When using older stains from Ivoclar in large batches (10-15+ at a time), I would always have problems with haziness or white discolourations for the final finish. There were workarounds like increasing holding times etc., but it wasn’t perfect and only reduced the effects slightly. With Ivocolor they seem to have solved this issue. I’m not sure if it’s a characteristic of the aluminosilicate glass, or a solvent that they’ve engineered, but large batches and single firings turn out with identical results.
The Not-So-Impressive Stuff
No product released is perfect, but Ivocolor comes pretty close. My grievances with the system simply boil down to a matter of preference rather than actual problems.
When it comes to firing multiple units, I feel this is a truly universal system, however, if you look in their catalogue, Ivoclar states: “IPS Ivocolor has only been tested and approved for IPS ceramics and Zenostar zirconium oxide. If IPS Ivocolor is used for other ceramic materials, the responsibility lies with the user.”
It’s like they wanted to go all the way, but simply fell short of committing fully. Yes Ivoclar, we know you would like everyone to use your porcelains and furnaces exclusively, but the truth is, we pick and choose the best of what works for each of us.
I’ve used the stains and glazes on other “unapproved” ceramics and zirconias and they turned out equally as phenomenal… (if not moreso in some instances). Including a disclaimer won’t stop me from using it on other brands. All it does is weaken their credibility and resolve as a universal system. Since Ivoclar won’t say it, I will. Go ahead and use this on any system or ceramic you want, it will turn out great!
As mentioned earlier, I felt that the package sizes are a bit on the small side. I would love to see a big giant Costco-sized jar for those really popular shades that are used over and over again. The starter kit comes with everything that you need to get going. I would’ve preferred to have had a bit more variety. The combination of basic red, yellow and blue is a total knockout, I was surprised that they only included basic red in the starter kit.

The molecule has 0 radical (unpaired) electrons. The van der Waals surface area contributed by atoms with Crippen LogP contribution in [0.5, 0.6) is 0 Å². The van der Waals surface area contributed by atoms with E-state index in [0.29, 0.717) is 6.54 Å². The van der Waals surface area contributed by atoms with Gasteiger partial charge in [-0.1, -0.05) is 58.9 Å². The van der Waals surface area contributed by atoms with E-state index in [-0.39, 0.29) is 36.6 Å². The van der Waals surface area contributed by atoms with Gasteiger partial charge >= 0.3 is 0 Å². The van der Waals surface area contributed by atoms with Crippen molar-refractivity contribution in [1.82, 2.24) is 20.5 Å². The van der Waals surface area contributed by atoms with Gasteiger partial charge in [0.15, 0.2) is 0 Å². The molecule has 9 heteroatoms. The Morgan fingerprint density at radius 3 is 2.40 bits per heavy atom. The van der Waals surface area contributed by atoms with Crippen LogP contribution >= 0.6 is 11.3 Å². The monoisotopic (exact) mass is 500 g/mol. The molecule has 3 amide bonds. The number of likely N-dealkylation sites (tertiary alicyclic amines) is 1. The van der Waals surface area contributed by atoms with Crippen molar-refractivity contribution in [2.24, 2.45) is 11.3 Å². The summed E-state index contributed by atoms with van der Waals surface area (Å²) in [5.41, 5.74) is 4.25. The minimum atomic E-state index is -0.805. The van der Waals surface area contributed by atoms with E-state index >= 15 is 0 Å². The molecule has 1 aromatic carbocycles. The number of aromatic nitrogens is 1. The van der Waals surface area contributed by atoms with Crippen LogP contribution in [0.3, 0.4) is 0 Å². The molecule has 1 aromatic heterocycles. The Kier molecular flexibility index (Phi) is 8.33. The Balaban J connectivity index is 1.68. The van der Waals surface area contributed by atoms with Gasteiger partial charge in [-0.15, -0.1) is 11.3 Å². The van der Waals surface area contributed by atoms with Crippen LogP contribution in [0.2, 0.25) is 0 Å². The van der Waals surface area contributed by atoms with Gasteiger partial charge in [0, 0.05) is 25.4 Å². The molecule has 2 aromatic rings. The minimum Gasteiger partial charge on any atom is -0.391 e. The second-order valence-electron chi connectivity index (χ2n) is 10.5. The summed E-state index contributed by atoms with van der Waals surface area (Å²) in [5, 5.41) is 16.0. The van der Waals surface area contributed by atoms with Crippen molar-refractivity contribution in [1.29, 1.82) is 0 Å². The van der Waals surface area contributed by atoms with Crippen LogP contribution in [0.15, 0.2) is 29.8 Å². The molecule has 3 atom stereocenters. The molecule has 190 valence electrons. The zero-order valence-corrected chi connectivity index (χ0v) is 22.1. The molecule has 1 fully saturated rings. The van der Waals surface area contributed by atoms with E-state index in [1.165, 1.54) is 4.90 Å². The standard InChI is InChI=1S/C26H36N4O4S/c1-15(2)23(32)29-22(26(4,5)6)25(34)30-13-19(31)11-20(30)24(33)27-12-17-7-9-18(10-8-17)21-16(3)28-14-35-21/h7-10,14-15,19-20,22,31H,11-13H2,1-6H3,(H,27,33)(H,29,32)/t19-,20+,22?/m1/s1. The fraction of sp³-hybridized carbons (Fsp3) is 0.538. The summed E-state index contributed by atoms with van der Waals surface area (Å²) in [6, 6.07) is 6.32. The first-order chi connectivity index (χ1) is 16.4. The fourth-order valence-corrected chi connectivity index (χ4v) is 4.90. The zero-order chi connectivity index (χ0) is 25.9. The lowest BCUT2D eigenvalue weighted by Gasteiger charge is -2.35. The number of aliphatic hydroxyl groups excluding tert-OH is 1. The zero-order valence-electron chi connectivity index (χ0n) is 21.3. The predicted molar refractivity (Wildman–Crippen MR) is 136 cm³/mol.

Shade 1 is only for A1 on ceramics, and not applicable to anything for zirconia. Shade 4 is for B1 and B2 on ceramics and no zirconia applications as well. No grey type shade for C+D shades was included either. The incisal gels are blue.. and less blue. I would’ve preferred a grey/violet option here.
If you ask me, my ideal kit would’ve been:
Sunset, Khaki, Basic Red, Basic Blue and Basic Yellow for essence powders
SD0 for those hollywood wannabe patients, SD2 would stay and either SD6 or SD8 for those grey/brown/aged ones would’ve sufficed. As for incisal shades I would’ve wanted Si2 and si3 for a violet and blue option.
I’m not saying that the starter kit is a poor choice by any means. I think the reason Ivoclar included these in the starter kit was to really showcase the boldness intensity and contrast of colour capabilities of the system. I simply would’ve preferred the more subtle options because that’s my style of characterization.
Overall, I’m impressed and I’m glad that I had a chance to try this system out. I’m excited to see how the popularity of Ivocolor will grow in the coming years. The 2-type all-encompassing system is a real game changer and I foresee it as a benchmark for all others to live up to. With such a well thought out and meticulously crafted system, Ivoclar deserves every ounce of praise for their creation. The Gel Pastes have simply nailed the “goldilocks consistency”, not too runny but not too thick. The Essence Powders are an artist’s dream, offering unlimited potential. It is a truly Universal stain and glaze system, fire all of your ceramics (even unapproved ones) all at once in a single program.